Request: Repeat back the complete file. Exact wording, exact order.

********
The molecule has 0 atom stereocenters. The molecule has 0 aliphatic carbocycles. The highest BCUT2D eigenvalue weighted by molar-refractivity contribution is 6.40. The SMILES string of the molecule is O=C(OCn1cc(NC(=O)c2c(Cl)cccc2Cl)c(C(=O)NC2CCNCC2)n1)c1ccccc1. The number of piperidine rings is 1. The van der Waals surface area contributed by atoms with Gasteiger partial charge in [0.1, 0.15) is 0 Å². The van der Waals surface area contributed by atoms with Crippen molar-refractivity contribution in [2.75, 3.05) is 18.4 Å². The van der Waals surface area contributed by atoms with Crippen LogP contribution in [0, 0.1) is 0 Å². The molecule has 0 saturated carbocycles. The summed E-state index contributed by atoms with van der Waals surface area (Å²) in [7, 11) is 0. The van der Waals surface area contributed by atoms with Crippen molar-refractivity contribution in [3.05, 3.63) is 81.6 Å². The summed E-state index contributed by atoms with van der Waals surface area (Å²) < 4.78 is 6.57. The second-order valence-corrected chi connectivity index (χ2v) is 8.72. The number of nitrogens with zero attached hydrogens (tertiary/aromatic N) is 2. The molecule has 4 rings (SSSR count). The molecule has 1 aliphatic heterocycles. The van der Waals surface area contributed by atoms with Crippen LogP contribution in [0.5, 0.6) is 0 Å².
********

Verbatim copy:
The molecule has 0 atom stereocenters. The molecule has 0 aliphatic carbocycles. The highest BCUT2D eigenvalue weighted by molar-refractivity contribution is 6.40. The SMILES string of the molecule is O=C(OCn1cc(NC(=O)c2c(Cl)cccc2Cl)c(C(=O)NC2CCNCC2)n1)c1ccccc1. The number of piperidine rings is 1. The van der Waals surface area contributed by atoms with Gasteiger partial charge in [0.1, 0.15) is 0 Å². The van der Waals surface area contributed by atoms with Crippen molar-refractivity contribution in [2.75, 3.05) is 18.4 Å². The van der Waals surface area contributed by atoms with Crippen LogP contribution in [0, 0.1) is 0 Å². The molecule has 0 saturated carbocycles. The summed E-state index contributed by atoms with van der Waals surface area (Å²) in [7, 11) is 0. The van der Waals surface area contributed by atoms with Crippen molar-refractivity contribution in [3.05, 3.63) is 81.6 Å². The summed E-state index contributed by atoms with van der Waals surface area (Å²) < 4.78 is 6.57. The second-order valence-corrected chi connectivity index (χ2v) is 8.72. The number of nitrogens with zero attached hydrogens (tertiary/aromatic N) is 2. The molecule has 4 rings (SSSR count). The molecule has 1 aliphatic heterocycles. The van der Waals surface area contributed by atoms with Crippen LogP contribution in [0.5, 0.6) is 0 Å².